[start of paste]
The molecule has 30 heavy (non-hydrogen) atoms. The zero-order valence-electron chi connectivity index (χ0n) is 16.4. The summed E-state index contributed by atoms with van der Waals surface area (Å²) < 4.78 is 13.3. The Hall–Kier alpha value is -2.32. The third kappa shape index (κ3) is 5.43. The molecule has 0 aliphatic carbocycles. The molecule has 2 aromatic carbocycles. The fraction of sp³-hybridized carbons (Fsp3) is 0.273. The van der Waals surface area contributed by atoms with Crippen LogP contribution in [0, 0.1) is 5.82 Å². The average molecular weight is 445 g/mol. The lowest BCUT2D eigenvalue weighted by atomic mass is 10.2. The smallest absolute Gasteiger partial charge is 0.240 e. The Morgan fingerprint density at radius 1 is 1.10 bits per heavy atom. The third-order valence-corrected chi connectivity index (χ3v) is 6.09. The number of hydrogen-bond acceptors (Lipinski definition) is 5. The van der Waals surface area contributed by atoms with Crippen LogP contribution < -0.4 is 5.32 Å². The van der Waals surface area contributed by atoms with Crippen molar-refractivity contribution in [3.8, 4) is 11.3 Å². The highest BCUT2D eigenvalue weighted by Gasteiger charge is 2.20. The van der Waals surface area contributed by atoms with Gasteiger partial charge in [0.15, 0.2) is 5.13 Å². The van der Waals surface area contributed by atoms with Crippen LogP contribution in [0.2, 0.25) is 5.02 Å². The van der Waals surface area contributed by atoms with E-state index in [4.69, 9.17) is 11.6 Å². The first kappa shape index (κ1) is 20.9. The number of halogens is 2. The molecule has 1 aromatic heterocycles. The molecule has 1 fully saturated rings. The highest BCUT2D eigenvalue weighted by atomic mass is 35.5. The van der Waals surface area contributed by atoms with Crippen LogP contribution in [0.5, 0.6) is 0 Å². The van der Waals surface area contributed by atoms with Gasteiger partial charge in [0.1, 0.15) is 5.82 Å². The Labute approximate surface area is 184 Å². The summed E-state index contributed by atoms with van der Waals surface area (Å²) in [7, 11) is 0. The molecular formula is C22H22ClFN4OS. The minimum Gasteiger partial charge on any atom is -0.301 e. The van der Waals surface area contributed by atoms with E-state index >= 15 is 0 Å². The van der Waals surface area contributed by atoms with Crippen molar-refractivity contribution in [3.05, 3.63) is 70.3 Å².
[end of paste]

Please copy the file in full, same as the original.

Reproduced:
The molecule has 30 heavy (non-hydrogen) atoms. The zero-order valence-electron chi connectivity index (χ0n) is 16.4. The summed E-state index contributed by atoms with van der Waals surface area (Å²) < 4.78 is 13.3. The Hall–Kier alpha value is -2.32. The third kappa shape index (κ3) is 5.43. The molecule has 0 aliphatic carbocycles. The molecule has 2 aromatic carbocycles. The fraction of sp³-hybridized carbons (Fsp3) is 0.273. The van der Waals surface area contributed by atoms with Crippen LogP contribution in [0, 0.1) is 5.82 Å². The average molecular weight is 445 g/mol. The lowest BCUT2D eigenvalue weighted by atomic mass is 10.2. The smallest absolute Gasteiger partial charge is 0.240 e. The Morgan fingerprint density at radius 1 is 1.10 bits per heavy atom. The third-order valence-corrected chi connectivity index (χ3v) is 6.09. The number of hydrogen-bond acceptors (Lipinski definition) is 5. The van der Waals surface area contributed by atoms with Crippen LogP contribution < -0.4 is 5.32 Å². The van der Waals surface area contributed by atoms with Crippen molar-refractivity contribution in [3.8, 4) is 11.3 Å². The highest BCUT2D eigenvalue weighted by Gasteiger charge is 2.20. The van der Waals surface area contributed by atoms with Gasteiger partial charge in [0.15, 0.2) is 5.13 Å². The van der Waals surface area contributed by atoms with Crippen LogP contribution in [0.2, 0.25) is 5.02 Å². The van der Waals surface area contributed by atoms with E-state index in [4.69, 9.17) is 11.6 Å². The first kappa shape index (κ1) is 20.9. The number of halogens is 2. The molecule has 1 aromatic heterocycles. The molecule has 1 fully saturated rings. The highest BCUT2D eigenvalue weighted by atomic mass is 35.5. The van der Waals surface area contributed by atoms with Crippen LogP contribution in [0.5, 0.6) is 0 Å². The van der Waals surface area contributed by atoms with Gasteiger partial charge in [0.1, 0.15) is 5.82 Å². The Labute approximate surface area is 184 Å². The summed E-state index contributed by atoms with van der Waals surface area (Å²) in [7, 11) is 0. The molecular formula is C22H22ClFN4OS. The minimum Gasteiger partial charge on any atom is -0.301 e. The van der Waals surface area contributed by atoms with E-state index >= 15 is 0 Å². The van der Waals surface area contributed by atoms with Crippen molar-refractivity contribution in [3.05, 3.63) is 70.3 Å².